9 photos

I had a lengthy conversation with them when they had a stand at Duxford a couple of years ago - 10/10 for enthusiasm I found. Until the project moves on a bit, at least until the location of a permanent base for the machine in the UK is announced, I'll just watch with interest .

PatMc09/08/2017 22:32:04
4097 forum posts
513 photos

A bit more detail on the drawings archive mentioned in Martin's link.

Alex Ferguson 210/08/2017 00:09:08
18 forum posts

From PatMc's link -

"The world's last flying example of a Mosquito was owned by British Aerospace and kept at Broughton."

"The aircraft was destroyed in a crash at an air show near Manchester in July 1996, killing the pilot and an engineer."

So those Mosquitoes flying in USA etc. don't exist?

It was suggested a while back in this thread, simply place an order for one in New Zealand where they are still being produced.

KiwiKid10/08/2017 04:11:57
445 forum posts
445 photos

Good idea! Avspecs are kinda getting the hang of it now laugh



Roger Mason 110/08/2017 05:15:01
20 forum posts
8 photos
Avspecs have produced two fully airworhy Mosquitoes which have been delivered to collections in the U.S. Rumours exist of more orders.
Videos exist on YouTube.
Have seen both of them flying and managed to get into the cockpit of the first one during construction. One of our club members works for Avspecs and club members have been invited a number of times during the restoration.
KiwiKid10/08/2017 06:41:08
445 forum posts
445 photos

Awesome stuff. Just wondering, does anyone know the background of where the Merlin engines come from these days? Presumably there is a limited supply.

Chris Walby10/08/2017 09:18:49
894 forum posts
213 photos


Having been on The Peoples Mosquito (TPM) stand recently I might be able to assist!

TPM did consider purchasing an existing aircraft or possibly the fuselage that's in NZ, however there are complications (more of that later). They are using the provenance of RL249 (see TPM web site for more info)

Okay rewind a bit (and this is my understanding) If you want to fly an aircraft in the UK & EU you have to satisfy the CAA that it is air worthy, that means it has to be build to documented specifications and drawings, the existing one are not so significant work and cost, if they were ever to accept it.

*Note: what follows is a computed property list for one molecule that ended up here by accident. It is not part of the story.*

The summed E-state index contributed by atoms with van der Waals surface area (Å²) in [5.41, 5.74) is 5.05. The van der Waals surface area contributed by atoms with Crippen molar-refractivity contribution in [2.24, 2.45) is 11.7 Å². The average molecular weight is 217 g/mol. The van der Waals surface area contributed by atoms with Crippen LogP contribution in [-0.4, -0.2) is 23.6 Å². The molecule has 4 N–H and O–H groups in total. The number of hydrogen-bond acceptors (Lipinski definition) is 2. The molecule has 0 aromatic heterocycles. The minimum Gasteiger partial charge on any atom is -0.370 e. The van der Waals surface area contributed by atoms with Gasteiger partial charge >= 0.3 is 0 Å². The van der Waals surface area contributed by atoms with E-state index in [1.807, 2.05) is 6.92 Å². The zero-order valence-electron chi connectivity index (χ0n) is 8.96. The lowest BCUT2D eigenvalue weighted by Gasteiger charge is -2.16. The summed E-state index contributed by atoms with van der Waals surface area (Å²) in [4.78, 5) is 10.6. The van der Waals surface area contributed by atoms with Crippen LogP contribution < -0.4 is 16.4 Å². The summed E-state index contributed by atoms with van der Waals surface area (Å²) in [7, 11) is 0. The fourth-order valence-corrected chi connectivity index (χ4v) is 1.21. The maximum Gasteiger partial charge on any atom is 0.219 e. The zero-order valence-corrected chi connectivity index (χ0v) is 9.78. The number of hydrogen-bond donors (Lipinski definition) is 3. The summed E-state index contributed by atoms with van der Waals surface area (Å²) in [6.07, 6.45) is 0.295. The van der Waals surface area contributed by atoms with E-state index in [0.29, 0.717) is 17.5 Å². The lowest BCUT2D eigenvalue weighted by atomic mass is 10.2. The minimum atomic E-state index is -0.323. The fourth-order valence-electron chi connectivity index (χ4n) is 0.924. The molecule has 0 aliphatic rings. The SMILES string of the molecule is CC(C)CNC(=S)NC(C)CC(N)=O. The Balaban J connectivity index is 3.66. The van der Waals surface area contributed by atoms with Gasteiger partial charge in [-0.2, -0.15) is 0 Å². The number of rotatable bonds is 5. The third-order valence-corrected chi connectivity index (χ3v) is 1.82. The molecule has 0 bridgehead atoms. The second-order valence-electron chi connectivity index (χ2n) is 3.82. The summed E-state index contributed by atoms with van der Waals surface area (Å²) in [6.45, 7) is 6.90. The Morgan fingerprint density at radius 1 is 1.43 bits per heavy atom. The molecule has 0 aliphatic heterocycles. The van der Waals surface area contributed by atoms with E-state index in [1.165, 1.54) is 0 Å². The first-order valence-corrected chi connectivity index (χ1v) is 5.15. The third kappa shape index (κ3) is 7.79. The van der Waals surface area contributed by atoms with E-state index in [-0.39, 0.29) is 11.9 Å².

The TPM have already approached and agreed with the CAA that (with the aid of the 22,00 drawings) a Mosquito can be built and that they will (if all conditions met) issue an airworthy certificate for approx. 40 years (as its a new aircraft). The CAA have agreed that it can be built and inspected in NZ and to the predetermined requirements specified in the UK.

Engines will be Merlin Packard units with fuel injection (CAA requirement) to avoid any engine issues which have caused previous accidents, these are readily available, three will be purchased and rotated/ one kept as a spare. The lack of one of the superchargers will not be an issue as there is no interest in trying for altitude performance and are known to be easily serviceable.

Wing ribs have been purchased and are in storage and now the focus is getting the Fuselage started. The speed of build is only governed by the ability to raise funds.

Lastly, there is a suggestion that following a number of serious issues/accidents with aircraft that have come over from the US regarding airworthiness the CAA will enforce their requirements in a more stringent manner (yes its nice to see them, but we do ourselves no favours when the incident appears as front page news).

PS - Visit the web site and join/donate if you can

Martian10/08/2017 10:47:15
2124 forum posts
1030 photos

Only £25 per year to join and you get access to behind the scenes updates and other benefits